Aim: To compare the prostate volume, as measured by transrectal ultrasonography (TRUS) and by MRI, with that of the actual prostate volume measured after a radical prostatectomy (RRP). Materials and Methods: This prospective study included 21 patients who had undergone RRP. TRUS prostate volumes were calculated using the prolate ellipsoid volume formula, with the anteroposterior diameter measured from axial (TRUS-V1) and mid-sagittal images (TRUS-V2). Two prolate ellipsoid volumes (MRI-EV1 and MRI-EV2) were calculated from the MRI using the same method, and planimetric volume (MRI-PV). The actual prostate volume (Actual-V) was measured in a measuring jug within 1 h after RRP. Results: Mean of Actual-V was 40.3ml (21.0–82.0). In paired sample tests, the correlation coefficients (R) for all methods were over 0.8. In a Student’s t test (paired), MRI-PV (p = 0.620), MRI-EV2 (p = 0.703) and TRUS-V1 (p = 0.099) showed no significant differences compared to the Actual-V. The linear regression models of these three methods were y = 1.025x – 0.268, y = 0.946x + 2.979 and y = 1.046x + 0.381, respectively. Conclusions: Between two TRUS volumes, TRUS-V1 was shown to be superior to TRUS-V2. In MRI, MRI-EV2 was more accurate than MRI-EV1. However, MRI-PV was the most accurate method. TRUS-V1 and MRI-EV2 could be used instead of MRI-PV in general clinical settings.

This content is only available via PDF.
Copyright / Drug Dosage / Disclaimer
Copyright: All rights reserved. No part of this publication may be translated into other languages, reproduced or utilized in any form or by any means, electronic or mechanical, including photocopying, recording, microcopying, or by any information storage and retrieval system, without permission in writing from the publisher.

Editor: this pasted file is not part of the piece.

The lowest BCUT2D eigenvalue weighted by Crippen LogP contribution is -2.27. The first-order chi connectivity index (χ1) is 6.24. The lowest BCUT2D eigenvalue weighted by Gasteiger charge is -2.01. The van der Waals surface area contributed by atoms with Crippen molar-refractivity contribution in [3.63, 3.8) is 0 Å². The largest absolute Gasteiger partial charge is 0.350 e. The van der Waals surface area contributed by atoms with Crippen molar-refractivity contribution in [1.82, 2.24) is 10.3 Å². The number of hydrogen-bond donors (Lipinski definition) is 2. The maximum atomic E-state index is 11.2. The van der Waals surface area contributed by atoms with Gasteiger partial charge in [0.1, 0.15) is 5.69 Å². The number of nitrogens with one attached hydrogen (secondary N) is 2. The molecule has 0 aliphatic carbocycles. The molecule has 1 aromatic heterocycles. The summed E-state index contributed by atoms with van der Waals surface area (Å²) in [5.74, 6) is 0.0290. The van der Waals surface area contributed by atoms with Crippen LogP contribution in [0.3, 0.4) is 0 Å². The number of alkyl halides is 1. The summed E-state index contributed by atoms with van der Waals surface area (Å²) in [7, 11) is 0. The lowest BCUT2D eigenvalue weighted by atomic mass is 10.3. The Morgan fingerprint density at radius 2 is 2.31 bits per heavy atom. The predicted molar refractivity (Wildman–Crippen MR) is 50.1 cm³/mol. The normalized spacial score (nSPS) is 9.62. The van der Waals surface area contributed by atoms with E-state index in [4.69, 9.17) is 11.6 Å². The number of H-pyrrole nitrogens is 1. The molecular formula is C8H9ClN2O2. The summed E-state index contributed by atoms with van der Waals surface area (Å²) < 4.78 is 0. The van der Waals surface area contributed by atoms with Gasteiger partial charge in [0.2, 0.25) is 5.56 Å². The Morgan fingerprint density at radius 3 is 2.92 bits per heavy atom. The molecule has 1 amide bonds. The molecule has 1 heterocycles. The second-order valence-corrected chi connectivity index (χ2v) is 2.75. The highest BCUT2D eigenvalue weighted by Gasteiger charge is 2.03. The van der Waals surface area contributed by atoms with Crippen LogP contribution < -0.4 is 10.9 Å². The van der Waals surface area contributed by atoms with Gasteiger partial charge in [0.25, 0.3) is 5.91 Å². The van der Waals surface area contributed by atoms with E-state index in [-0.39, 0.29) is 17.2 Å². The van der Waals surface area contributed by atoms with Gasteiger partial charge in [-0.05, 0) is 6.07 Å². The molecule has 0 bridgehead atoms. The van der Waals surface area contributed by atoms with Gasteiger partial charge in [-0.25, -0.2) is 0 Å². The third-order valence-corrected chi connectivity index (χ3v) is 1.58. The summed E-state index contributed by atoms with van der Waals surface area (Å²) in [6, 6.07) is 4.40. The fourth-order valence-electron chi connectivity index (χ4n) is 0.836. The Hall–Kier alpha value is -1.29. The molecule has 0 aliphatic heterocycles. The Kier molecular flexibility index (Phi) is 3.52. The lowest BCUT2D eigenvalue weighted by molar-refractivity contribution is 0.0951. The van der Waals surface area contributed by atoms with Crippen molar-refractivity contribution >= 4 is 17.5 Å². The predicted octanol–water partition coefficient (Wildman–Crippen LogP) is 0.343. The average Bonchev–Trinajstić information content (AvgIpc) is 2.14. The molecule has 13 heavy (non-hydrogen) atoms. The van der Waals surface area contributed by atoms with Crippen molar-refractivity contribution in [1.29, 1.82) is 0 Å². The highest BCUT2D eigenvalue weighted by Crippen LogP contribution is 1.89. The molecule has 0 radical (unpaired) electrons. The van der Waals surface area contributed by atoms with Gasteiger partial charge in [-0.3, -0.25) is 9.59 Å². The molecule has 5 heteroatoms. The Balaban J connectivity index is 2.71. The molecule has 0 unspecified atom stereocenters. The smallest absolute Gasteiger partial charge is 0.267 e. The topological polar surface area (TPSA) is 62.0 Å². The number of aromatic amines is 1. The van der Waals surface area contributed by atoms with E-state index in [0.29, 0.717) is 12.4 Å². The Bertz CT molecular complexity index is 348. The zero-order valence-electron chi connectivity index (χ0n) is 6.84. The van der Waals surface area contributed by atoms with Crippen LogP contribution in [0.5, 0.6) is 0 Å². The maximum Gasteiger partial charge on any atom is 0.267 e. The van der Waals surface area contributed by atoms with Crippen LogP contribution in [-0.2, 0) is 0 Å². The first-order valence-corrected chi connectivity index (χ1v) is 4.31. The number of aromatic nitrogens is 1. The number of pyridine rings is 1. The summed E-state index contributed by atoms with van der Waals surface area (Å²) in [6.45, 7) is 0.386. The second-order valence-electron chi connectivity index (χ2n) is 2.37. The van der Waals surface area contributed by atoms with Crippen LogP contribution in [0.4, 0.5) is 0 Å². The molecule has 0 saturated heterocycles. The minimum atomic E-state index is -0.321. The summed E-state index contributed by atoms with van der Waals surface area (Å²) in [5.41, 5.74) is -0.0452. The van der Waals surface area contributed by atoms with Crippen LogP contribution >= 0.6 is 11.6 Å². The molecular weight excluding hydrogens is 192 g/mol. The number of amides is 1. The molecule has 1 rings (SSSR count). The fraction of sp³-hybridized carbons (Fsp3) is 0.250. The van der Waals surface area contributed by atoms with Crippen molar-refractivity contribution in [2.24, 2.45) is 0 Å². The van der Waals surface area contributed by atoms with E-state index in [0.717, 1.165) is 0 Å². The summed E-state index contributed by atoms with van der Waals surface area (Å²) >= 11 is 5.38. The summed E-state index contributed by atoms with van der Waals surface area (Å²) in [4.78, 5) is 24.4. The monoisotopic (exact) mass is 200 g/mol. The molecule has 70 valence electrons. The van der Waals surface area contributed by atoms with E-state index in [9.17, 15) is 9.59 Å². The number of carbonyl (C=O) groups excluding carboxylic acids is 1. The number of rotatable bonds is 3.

Drug Dosage: The authors and the publisher have exerted every effort to ensure that drug selection and dosage set forth in this text are in accord with current recommendations and practice at the time of publication. However, in view of ongoing research, changes in government regulations, and the constant flow of information relating to drug therapy and drug reactions, the reader is urged to check the package insert for each drug for any changes in indications and dosage and for added warnings and precautions. This is particularly important when the recommended agent is a new and/or infrequently employed drug.
Disclaimer: The statements, opinions and data contained in this publication are solely those of the individual authors and contributors and not of the publishers and the editor(s). The appearance of advertisements or/and product references in the publication is not a warranty, endorsement, or approval of the products or services advertised or of their effectiveness, quality or safety. The publisher and the editor(s) disclaim responsibility for any injury to persons or property resulting from any ideas, methods, instructions or products referred to in the content or advertisements.
You do not currently have access to this content.